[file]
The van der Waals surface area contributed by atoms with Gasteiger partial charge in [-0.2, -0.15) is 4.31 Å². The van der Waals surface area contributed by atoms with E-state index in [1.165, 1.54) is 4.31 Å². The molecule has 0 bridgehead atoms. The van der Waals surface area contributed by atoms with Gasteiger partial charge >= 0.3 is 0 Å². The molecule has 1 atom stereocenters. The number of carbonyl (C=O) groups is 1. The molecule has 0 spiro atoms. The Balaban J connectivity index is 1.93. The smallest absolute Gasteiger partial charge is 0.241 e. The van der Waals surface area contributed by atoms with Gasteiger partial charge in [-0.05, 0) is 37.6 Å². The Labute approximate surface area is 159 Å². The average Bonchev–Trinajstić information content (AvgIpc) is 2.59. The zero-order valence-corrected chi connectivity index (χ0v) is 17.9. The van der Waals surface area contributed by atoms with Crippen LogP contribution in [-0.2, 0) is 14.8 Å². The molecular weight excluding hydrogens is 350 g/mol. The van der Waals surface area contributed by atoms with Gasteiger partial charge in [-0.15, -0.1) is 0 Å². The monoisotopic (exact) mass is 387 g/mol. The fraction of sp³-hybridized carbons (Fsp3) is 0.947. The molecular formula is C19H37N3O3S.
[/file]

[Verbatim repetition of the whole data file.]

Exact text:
The van der Waals surface area contributed by atoms with Gasteiger partial charge in [-0.2, -0.15) is 4.31 Å². The van der Waals surface area contributed by atoms with E-state index in [1.165, 1.54) is 4.31 Å². The molecule has 0 bridgehead atoms. The van der Waals surface area contributed by atoms with Gasteiger partial charge >= 0.3 is 0 Å². The molecule has 1 atom stereocenters. The number of carbonyl (C=O) groups is 1. The molecule has 0 spiro atoms. The Balaban J connectivity index is 1.93. The smallest absolute Gasteiger partial charge is 0.241 e. The van der Waals surface area contributed by atoms with Gasteiger partial charge in [-0.05, 0) is 37.6 Å². The Labute approximate surface area is 159 Å². The average Bonchev–Trinajstić information content (AvgIpc) is 2.59. The zero-order valence-corrected chi connectivity index (χ0v) is 17.9. The van der Waals surface area contributed by atoms with Crippen LogP contribution in [-0.2, 0) is 14.8 Å². The molecular weight excluding hydrogens is 350 g/mol. The van der Waals surface area contributed by atoms with Gasteiger partial charge in [-0.15, -0.1) is 0 Å². The monoisotopic (exact) mass is 387 g/mol. The fraction of sp³-hybridized carbons (Fsp3) is 0.947. The molecular formula is C19H37N3O3S.